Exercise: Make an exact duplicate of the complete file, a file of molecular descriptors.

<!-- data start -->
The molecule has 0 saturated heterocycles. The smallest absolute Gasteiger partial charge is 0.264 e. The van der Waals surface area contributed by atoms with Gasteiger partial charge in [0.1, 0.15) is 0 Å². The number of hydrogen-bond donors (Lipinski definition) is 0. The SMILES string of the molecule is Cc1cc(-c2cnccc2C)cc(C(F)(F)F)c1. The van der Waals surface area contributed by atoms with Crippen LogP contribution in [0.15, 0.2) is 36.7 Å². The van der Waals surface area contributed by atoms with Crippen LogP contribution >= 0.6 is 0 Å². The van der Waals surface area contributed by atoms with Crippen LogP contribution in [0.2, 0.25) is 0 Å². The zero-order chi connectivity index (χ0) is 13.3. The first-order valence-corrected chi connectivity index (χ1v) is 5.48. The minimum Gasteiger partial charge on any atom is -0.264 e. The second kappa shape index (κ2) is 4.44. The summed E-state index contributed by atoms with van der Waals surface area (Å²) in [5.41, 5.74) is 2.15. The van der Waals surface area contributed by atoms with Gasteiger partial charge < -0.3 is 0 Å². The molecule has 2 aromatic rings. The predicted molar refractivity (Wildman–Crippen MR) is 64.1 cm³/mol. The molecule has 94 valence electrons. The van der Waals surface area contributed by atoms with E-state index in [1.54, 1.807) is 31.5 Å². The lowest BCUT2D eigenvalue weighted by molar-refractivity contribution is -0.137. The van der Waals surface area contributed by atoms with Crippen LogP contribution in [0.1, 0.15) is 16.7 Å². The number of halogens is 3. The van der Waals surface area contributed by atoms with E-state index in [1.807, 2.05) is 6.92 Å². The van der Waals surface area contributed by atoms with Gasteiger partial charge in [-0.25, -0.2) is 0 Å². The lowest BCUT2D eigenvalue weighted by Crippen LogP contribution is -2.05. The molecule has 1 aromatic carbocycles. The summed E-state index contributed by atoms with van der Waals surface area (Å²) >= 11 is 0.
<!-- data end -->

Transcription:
The molecule has 0 saturated heterocycles. The smallest absolute Gasteiger partial charge is 0.264 e. The van der Waals surface area contributed by atoms with Gasteiger partial charge in [0.1, 0.15) is 0 Å². The number of hydrogen-bond donors (Lipinski definition) is 0. The SMILES string of the molecule is Cc1cc(-c2cnccc2C)cc(C(F)(F)F)c1. The van der Waals surface area contributed by atoms with Crippen LogP contribution in [0.15, 0.2) is 36.7 Å². The van der Waals surface area contributed by atoms with Crippen LogP contribution >= 0.6 is 0 Å². The van der Waals surface area contributed by atoms with Crippen LogP contribution in [0.2, 0.25) is 0 Å². The zero-order chi connectivity index (χ0) is 13.3. The first-order valence-corrected chi connectivity index (χ1v) is 5.48. The minimum Gasteiger partial charge on any atom is -0.264 e. The second kappa shape index (κ2) is 4.44. The summed E-state index contributed by atoms with van der Waals surface area (Å²) in [5.41, 5.74) is 2.15. The van der Waals surface area contributed by atoms with Gasteiger partial charge < -0.3 is 0 Å². The molecule has 2 aromatic rings. The predicted molar refractivity (Wildman–Crippen MR) is 64.1 cm³/mol. The molecule has 94 valence electrons. The van der Waals surface area contributed by atoms with E-state index in [1.54, 1.807) is 31.5 Å². The lowest BCUT2D eigenvalue weighted by molar-refractivity contribution is -0.137. The van der Waals surface area contributed by atoms with Crippen LogP contribution in [0.1, 0.15) is 16.7 Å². The number of halogens is 3. The van der Waals surface area contributed by atoms with E-state index in [1.807, 2.05) is 6.92 Å². The van der Waals surface area contributed by atoms with Gasteiger partial charge in [-0.25, -0.2) is 0 Å². The lowest BCUT2D eigenvalue weighted by Crippen LogP contribution is -2.05. The molecule has 1 aromatic carbocycles. The summed E-state index contributed by atoms with van der Waals surface area (Å²) >= 11 is 0.